(DIGI 1994-6) A Life in Publication

The DIGI name card I used with the magazine's launch in 1994. The logo - a narrow, elliptic, sharp at both ends shape was originally designed by Ka-Sing Lee, further developed by Chiu-Ping Ku in variations with 3-D rendering, which could be seen in the masthead on different issues of DIGI.

From reed pens to digital pens

In the beginning of our photography career, we used an Underwood typewriter given to me by my colleague (when I worked in the bank), and we used it mainly to produce invoices and daily correspondence. My fingers were always smeared with black, thanks to its black and red ribbon, and the cavity in the “a, e and o”s were often smudged and dirty. Later on I moved to a portable blue Olivetti, happy that I could choose any place to work, and equally pleased by the fact that I didn’t have to hit so hard on the keys. It was with excitement and great faith in technology when we spent a fortune to buy us our first Apple computer - Macintosh II in around 1987 or 88, feeling the necessity to hold the future on our own hands.

Macintosh (originally McIntosh) was named by Jef Raskin, an Apple employee in 1979, after his favourite type of apple. Discovered in 1811 by John McIntosh on his Ontario farm, McIntosh is often called the national apple of Canada. Macintosh, the “Mac” was the first personal computer with a graphical user interface and a mouse that proclaimed itself user friendly, and that was the reason we chose it over our previously used PC. Even a child could use it, but of course, it needs more than a computer-illiterate person to use it well. In fact the early days of computer usage was limited and time consuming. Our Macintosh II (supposed to be the highest model at that time) had only 4 mb (megabyte) of RAM, a 20 mb hard disk, which Ka-Sing later upgraded (by himself, opening up the cpu) to its maximum of 20 mb RAM memory capacity, with a third party expansion card to the motherboard. In 1989, we were already creating work using basic digital support, with the earlier Photoshop version 1.0, as well as some pre-photoshop era programs such as PixelPaint (a colour version based on MacPaint) and Studio 32. It was amusing to think back in those day, whenever we processed an image, we had enough time to grab a book or a magazine to read, while waiting for the machine to complete the command we put in, one after the other.

We were using Mac II when we started NuNaHeDuo (DISLOCATION) magazine in 1992. After two years, in 1994, the hot digital culture had motivated us to create another magazine, a visual magazine that would feature work only executed on the digital platform. We called this magazine DIGI 秩智 (short for digital, the Chinese translation of 秩 is order, also a sound pun for DI, whereas 智 means wisdom). Modelling after DISLOCATION, we collaborated with Yau Leung, the editor of PHOTO ART to produce an encapsulated 16-page DIGI in his magazine. I took on the role as editor, with Ka-Sing overlooking layout execution and production, with additional help from David Lui 呂兆偉, a friend and an artist we met in New York. Furumai Yoshiko 溫子, a Japanese active in the Hong Kong artists' circle, especially among popular music bands, acted as our correspondent with Japanese artists, and Blues Wong 黃啟裕, a committee member of DISLOCATION helped us with translation.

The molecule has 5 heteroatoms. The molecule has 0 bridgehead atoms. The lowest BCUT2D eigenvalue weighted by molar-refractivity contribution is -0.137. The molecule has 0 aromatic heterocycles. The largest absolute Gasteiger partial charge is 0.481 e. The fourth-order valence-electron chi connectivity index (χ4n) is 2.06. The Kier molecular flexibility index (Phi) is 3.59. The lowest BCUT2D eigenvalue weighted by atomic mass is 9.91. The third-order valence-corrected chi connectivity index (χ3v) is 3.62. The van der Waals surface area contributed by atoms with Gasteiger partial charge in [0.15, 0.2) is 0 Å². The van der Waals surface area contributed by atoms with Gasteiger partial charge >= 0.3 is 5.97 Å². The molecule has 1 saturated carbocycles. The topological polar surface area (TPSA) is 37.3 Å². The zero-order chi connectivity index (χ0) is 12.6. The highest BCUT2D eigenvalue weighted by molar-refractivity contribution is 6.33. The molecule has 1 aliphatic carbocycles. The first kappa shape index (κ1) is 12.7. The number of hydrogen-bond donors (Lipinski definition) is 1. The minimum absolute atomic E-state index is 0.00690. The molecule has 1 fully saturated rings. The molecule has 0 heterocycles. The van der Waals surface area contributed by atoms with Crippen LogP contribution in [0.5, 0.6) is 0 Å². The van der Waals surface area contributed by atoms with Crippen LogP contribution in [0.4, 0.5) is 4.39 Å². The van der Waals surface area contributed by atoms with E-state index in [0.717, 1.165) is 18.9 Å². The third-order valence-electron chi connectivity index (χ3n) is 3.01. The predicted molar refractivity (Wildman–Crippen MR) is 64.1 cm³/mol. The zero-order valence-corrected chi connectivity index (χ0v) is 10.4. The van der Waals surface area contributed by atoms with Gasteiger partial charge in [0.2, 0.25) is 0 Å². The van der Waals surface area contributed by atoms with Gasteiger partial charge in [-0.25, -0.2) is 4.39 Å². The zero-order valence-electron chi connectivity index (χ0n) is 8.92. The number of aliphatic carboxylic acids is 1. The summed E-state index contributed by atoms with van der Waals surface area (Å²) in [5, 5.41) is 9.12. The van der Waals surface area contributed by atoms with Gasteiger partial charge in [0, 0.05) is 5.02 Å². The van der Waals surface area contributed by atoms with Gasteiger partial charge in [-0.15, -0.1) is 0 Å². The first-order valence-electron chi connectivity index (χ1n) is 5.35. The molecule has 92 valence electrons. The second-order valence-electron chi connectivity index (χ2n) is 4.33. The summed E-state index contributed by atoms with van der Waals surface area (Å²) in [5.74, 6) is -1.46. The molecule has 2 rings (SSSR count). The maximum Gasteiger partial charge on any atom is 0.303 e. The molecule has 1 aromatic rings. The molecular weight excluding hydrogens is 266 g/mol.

The first issue “Talking Head” was published on 25th of January, 1994, featuring ten artists each contributing an image produced with the aid of a computer. By this time our studio had already moved on to another generation of Apple computers: Macintosh Quadra 950 and 800, two top-of-line machines we acquired for commercial work, also functioned as a platform for us to produce DIGI. In the course of two years, we churned out thirteen issues. Whilst featuring vanguard work from international artists inspired by new technology, we also coordinated with writers and artists to shoot forth special issues probing the nature, role and impact of photographs in the dawn of the digital imaging order. The mid-nineties was the infancy stage of electronic imaging, when every artist, famous or little known, was a beginner and a learner. We were, on the one hand, able create a space to showcase digital artists in Hong Kong, and on the other, to collaborate with or featuring the work of some prominent artists at that time, such as Tadanori Yokoo and Hideaki Motoki from Japan, Unique EditionsX, Steve Bliss & Alan Magee from the United States, Daniel Lee from Taiwan now based in New York.

Following the practice of DISLOCATION, each issue of DIGI had an independent copy, and all thirteen issues were case-bounded in two volumes: Volume I (#1 to 6, 1994); Volume II (#1 to 6, 1995-6). After our departure from Hong Kong in 96, and Yau Leung’s death in 97, most copies of DIGI, loose or case bound were dispersed, or perhaps discarded. We have fortunately some copies of Volume I and II, and one full set of loose copies on hand. They might be among the few surviving copies in the world. Flipping back pages of each issue, we still marvel at what we’d done, and could reinstate the fact that, though short-lived; DIGI was a phenomenal magazine, vividly reflecting a time when everything was dashing toward an amorphous cyber future. It is a hidden gem buried, now regained, duly missed yet worth remembering.